Good Friday

  This weekend, millions of American will gather to celebrate one of the most popular holidays in American life. They'll express gratitude for the gift of life. They'll examine the way they live and ask themselves if they're doing right by the being they honor on this day. Then, on Sunday, the rest of us will go to church and celebrate Easter. The holiday I described was, of course, Earth Day, which is set for this Saturday, ironically sandwiched in between Good Friday and Easter. And promoters tell us this year's thirtieth-anniversary observance of Earth Day will be the biggest ever. As part of its coverage, Time magazine published an Earth Day Special Edition, modestly entitled "How to Save the Earth." The issue spotlights a contribution from Earth Day Chairman Leonardo DiCaprio, exhorting readers to "get wise to global warming." DiCaprio's advice boils down to one word: Sacrifice. Like other environmentalists, the "Titanic" celebrity calls on Americans to live on a smaller level—smaller cars, smaller homes, smaller expectations. But there's a problem here: If they want people to alter their standard of living, they'll need more than speculative rhetoric and vague "New Age"-like references to Earth as "a living organism." They need a moral foundation—and one that's a lot sturdier than the stuff we generally hear from Earth Day rallies. In other words, they need a biblical worldview, which, as Alex McDonald points out in his book, Creation In Crisis, provides the best basis for responsible stewardship of the environment. McDonald points out that the biblical account of creation teaches that our relationship to the environment does not operate independently of our relationship to God. It requires us to acknowledge that God "has purposes for ALL his creation...." And the very least we owe Him is to "ensure that we treat [nature] according to [God's] directions, not according to our own whims." So what are these directions? To be mindful that "man is God's gardener, shepherd, and steward. One day we will have to give an account of how we have discharged our stewardship." The Bible also shows us that man's misuse of the environment stems from our fallen, sinful nature. Our disobedience to God includes the failure to treat the creation as He commanded us. The good news is that Jesus' sacrificial atonement—which we recall today, on Good Friday—set in motion a process by which not only man, but all of creation will one day be delivered from the consequences of the Fall. That's why Paul, in Romans 8, describes creation as eagerly awaiting its liberation from bondage and decay—a liberation made possible by the act of love by which Jesus died. This not only tells us why we should be good stewards of the environment, but it gives us the motivation. After all, a person is more likely to make major changes in his lifestyle if he asks "What Would Jesus Do?" than "What does Leo DiCaprio say I should do?" The world is watching Earth Day and Easter side by side. I say fine: Compare the two worldviews. Even a skeptic would have to see that only the Christian worldview provides a real answer for the environment and for all humanity.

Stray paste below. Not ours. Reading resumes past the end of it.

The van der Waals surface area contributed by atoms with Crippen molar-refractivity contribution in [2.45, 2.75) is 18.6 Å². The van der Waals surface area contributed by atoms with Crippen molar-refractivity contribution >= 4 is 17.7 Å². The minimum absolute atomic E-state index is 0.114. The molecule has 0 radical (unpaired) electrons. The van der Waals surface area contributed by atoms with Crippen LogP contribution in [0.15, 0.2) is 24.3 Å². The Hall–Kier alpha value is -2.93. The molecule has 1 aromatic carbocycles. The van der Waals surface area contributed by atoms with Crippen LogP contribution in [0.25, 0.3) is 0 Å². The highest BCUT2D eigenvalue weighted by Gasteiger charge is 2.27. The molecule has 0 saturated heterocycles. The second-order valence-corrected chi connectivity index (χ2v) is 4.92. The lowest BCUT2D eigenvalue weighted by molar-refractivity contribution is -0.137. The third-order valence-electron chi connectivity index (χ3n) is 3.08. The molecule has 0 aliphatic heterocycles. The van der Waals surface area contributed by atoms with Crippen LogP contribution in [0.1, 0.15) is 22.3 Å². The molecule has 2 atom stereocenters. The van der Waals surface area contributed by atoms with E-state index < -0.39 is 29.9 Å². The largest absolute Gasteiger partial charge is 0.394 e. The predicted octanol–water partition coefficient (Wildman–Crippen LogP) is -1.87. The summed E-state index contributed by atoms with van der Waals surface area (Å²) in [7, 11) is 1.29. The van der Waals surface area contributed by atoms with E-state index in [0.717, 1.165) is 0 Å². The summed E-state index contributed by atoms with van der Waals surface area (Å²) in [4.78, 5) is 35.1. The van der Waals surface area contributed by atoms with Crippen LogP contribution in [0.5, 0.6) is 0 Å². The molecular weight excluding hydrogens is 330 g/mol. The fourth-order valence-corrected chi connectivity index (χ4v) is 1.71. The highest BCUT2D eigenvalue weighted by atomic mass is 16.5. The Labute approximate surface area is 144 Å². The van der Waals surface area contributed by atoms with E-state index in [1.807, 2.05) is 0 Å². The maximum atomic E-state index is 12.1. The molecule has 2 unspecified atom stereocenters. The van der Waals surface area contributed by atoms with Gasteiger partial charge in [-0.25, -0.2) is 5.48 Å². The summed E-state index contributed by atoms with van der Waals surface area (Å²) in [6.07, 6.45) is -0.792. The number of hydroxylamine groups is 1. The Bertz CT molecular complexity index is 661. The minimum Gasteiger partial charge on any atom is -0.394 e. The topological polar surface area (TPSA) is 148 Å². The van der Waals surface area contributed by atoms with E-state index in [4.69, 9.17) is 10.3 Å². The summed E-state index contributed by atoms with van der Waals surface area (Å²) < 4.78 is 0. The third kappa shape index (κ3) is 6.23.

Chuck Colson



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